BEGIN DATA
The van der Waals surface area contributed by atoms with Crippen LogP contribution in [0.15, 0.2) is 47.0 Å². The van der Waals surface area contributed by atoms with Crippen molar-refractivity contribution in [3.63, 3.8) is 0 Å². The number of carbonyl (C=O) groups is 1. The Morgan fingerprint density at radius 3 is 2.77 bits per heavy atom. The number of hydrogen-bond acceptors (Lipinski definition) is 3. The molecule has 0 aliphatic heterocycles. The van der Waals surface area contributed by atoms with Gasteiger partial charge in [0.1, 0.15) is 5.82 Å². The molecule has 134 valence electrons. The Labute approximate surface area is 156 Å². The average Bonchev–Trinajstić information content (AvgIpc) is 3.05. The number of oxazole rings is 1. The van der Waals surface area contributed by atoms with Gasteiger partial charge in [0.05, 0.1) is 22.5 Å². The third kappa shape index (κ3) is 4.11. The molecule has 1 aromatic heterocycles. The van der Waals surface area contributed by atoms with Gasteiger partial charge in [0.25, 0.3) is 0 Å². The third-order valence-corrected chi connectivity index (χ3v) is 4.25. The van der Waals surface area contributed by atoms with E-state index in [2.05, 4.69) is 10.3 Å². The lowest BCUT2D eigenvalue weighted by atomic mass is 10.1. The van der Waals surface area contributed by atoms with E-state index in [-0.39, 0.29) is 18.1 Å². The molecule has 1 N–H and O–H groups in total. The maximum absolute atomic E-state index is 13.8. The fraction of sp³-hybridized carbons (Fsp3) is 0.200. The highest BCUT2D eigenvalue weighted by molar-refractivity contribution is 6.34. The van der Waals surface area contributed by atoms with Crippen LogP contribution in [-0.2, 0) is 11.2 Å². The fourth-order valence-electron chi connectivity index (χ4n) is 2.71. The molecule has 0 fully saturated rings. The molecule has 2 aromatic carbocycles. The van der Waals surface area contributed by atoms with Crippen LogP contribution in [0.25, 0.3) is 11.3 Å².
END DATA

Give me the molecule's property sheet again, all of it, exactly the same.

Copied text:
The van der Waals surface area contributed by atoms with Crippen LogP contribution in [0.15, 0.2) is 47.0 Å². The van der Waals surface area contributed by atoms with Crippen molar-refractivity contribution in [3.63, 3.8) is 0 Å². The number of carbonyl (C=O) groups is 1. The Morgan fingerprint density at radius 3 is 2.77 bits per heavy atom. The number of hydrogen-bond acceptors (Lipinski definition) is 3. The molecule has 0 aliphatic heterocycles. The van der Waals surface area contributed by atoms with Gasteiger partial charge in [0.1, 0.15) is 5.82 Å². The molecule has 134 valence electrons. The Labute approximate surface area is 156 Å². The average Bonchev–Trinajstić information content (AvgIpc) is 3.05. The number of oxazole rings is 1. The van der Waals surface area contributed by atoms with Gasteiger partial charge in [0.05, 0.1) is 22.5 Å². The third kappa shape index (κ3) is 4.11. The molecule has 1 aromatic heterocycles. The van der Waals surface area contributed by atoms with Gasteiger partial charge in [0.25, 0.3) is 0 Å². The third-order valence-corrected chi connectivity index (χ3v) is 4.25. The van der Waals surface area contributed by atoms with E-state index in [2.05, 4.69) is 10.3 Å². The lowest BCUT2D eigenvalue weighted by atomic mass is 10.1. The van der Waals surface area contributed by atoms with E-state index in [-0.39, 0.29) is 18.1 Å². The molecule has 1 N–H and O–H groups in total. The maximum absolute atomic E-state index is 13.8. The fraction of sp³-hybridized carbons (Fsp3) is 0.200. The highest BCUT2D eigenvalue weighted by molar-refractivity contribution is 6.34. The van der Waals surface area contributed by atoms with Crippen LogP contribution in [-0.2, 0) is 11.2 Å². The fourth-order valence-electron chi connectivity index (χ4n) is 2.71. The molecule has 0 fully saturated rings. The molecule has 2 aromatic carbocycles. The van der Waals surface area contributed by atoms with Crippen LogP contribution in [0.25, 0.3) is 11.3 Å².